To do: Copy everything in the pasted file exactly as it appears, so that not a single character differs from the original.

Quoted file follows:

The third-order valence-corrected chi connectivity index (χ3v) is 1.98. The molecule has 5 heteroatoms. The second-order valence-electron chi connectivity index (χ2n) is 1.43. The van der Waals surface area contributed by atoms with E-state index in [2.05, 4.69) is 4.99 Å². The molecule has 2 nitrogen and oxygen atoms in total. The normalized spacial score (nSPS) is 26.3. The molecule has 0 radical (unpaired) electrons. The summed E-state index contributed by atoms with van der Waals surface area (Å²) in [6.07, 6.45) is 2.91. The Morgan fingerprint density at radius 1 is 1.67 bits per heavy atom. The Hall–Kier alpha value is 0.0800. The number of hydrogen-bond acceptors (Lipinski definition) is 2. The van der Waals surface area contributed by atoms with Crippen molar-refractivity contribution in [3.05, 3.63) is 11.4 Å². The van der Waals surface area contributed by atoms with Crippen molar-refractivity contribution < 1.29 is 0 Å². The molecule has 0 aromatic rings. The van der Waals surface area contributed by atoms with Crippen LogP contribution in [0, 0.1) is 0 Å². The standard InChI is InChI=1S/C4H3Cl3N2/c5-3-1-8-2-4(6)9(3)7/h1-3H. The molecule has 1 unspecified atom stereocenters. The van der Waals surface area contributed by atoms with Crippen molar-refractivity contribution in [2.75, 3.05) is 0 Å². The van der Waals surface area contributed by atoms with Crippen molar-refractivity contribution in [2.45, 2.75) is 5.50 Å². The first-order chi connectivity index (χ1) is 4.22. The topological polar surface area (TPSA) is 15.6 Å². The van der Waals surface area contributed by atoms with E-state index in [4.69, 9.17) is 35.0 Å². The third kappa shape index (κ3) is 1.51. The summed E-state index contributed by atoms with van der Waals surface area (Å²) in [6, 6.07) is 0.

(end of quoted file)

The third-order valence-corrected chi connectivity index (χ3v) is 1.98. The molecule has 5 heteroatoms. The second-order valence-electron chi connectivity index (χ2n) is 1.43. The van der Waals surface area contributed by atoms with E-state index in [2.05, 4.69) is 4.99 Å². The molecule has 2 nitrogen and oxygen atoms in total. The normalized spacial score (nSPS) is 26.3. The molecule has 0 radical (unpaired) electrons. The summed E-state index contributed by atoms with van der Waals surface area (Å²) in [6.07, 6.45) is 2.91. The Morgan fingerprint density at radius 1 is 1.67 bits per heavy atom. The Hall–Kier alpha value is 0.0800. The number of hydrogen-bond acceptors (Lipinski definition) is 2. The van der Waals surface area contributed by atoms with Crippen molar-refractivity contribution in [3.05, 3.63) is 11.4 Å². The van der Waals surface area contributed by atoms with Crippen molar-refractivity contribution < 1.29 is 0 Å². The molecule has 0 aromatic rings. The van der Waals surface area contributed by atoms with Crippen LogP contribution in [0, 0.1) is 0 Å². The standard InChI is InChI=1S/C4H3Cl3N2/c5-3-1-8-2-4(6)9(3)7/h1-3H. The molecule has 1 unspecified atom stereocenters. The van der Waals surface area contributed by atoms with Crippen molar-refractivity contribution in [2.75, 3.05) is 0 Å². The van der Waals surface area contributed by atoms with Crippen molar-refractivity contribution in [2.45, 2.75) is 5.50 Å². The first-order chi connectivity index (χ1) is 4.22. The topological polar surface area (TPSA) is 15.6 Å². The van der Waals surface area contributed by atoms with E-state index in [4.69, 9.17) is 35.0 Å². The third kappa shape index (κ3) is 1.51. The summed E-state index contributed by atoms with van der Waals surface area (Å²) in [6, 6.07) is 0.